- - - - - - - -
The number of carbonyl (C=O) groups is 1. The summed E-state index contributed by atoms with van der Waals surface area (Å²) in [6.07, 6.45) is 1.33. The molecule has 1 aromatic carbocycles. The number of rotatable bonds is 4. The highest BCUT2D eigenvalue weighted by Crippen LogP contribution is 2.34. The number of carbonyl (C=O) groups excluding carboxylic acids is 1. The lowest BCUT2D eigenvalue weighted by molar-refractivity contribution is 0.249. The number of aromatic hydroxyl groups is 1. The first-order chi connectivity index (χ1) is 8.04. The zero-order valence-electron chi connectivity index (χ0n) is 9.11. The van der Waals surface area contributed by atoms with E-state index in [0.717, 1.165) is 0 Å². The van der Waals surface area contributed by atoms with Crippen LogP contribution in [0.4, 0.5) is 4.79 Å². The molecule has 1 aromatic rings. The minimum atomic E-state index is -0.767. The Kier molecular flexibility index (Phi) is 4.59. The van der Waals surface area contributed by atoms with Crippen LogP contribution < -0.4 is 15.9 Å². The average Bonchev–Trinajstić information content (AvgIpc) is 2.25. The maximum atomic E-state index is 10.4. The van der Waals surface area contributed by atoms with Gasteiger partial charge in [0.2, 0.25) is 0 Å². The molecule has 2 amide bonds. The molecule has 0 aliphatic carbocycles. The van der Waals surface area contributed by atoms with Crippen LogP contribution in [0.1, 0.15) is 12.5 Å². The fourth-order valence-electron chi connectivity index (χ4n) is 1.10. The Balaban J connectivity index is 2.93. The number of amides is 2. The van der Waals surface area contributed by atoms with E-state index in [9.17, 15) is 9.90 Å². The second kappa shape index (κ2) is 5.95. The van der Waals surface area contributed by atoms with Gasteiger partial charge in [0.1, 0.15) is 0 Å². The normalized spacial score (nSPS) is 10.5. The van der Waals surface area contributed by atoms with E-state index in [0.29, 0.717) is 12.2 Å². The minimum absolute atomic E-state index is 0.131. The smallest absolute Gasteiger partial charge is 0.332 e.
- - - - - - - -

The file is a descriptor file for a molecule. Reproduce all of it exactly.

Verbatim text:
The number of carbonyl (C=O) groups is 1. The summed E-state index contributed by atoms with van der Waals surface area (Å²) in [6.07, 6.45) is 1.33. The molecule has 1 aromatic carbocycles. The number of rotatable bonds is 4. The highest BCUT2D eigenvalue weighted by Crippen LogP contribution is 2.34. The number of carbonyl (C=O) groups excluding carboxylic acids is 1. The lowest BCUT2D eigenvalue weighted by molar-refractivity contribution is 0.249. The number of aromatic hydroxyl groups is 1. The first-order chi connectivity index (χ1) is 8.04. The zero-order valence-electron chi connectivity index (χ0n) is 9.11. The van der Waals surface area contributed by atoms with E-state index in [0.717, 1.165) is 0 Å². The van der Waals surface area contributed by atoms with Crippen LogP contribution in [0.4, 0.5) is 4.79 Å². The molecule has 1 aromatic rings. The minimum atomic E-state index is -0.767. The Kier molecular flexibility index (Phi) is 4.59. The van der Waals surface area contributed by atoms with Crippen LogP contribution < -0.4 is 15.9 Å². The average Bonchev–Trinajstić information content (AvgIpc) is 2.25. The maximum atomic E-state index is 10.4. The van der Waals surface area contributed by atoms with Gasteiger partial charge in [0.2, 0.25) is 0 Å². The molecule has 2 amide bonds. The molecule has 0 aliphatic carbocycles. The van der Waals surface area contributed by atoms with Crippen LogP contribution in [0.1, 0.15) is 12.5 Å². The fourth-order valence-electron chi connectivity index (χ4n) is 1.10. The Balaban J connectivity index is 2.93. The number of amides is 2. The van der Waals surface area contributed by atoms with E-state index in [9.17, 15) is 9.90 Å². The second kappa shape index (κ2) is 5.95. The van der Waals surface area contributed by atoms with Gasteiger partial charge in [0.1, 0.15) is 0 Å². The normalized spacial score (nSPS) is 10.5. The van der Waals surface area contributed by atoms with E-state index in [0.29, 0.717) is 12.2 Å². The minimum absolute atomic E-state index is 0.131. The smallest absolute Gasteiger partial charge is 0.332 e.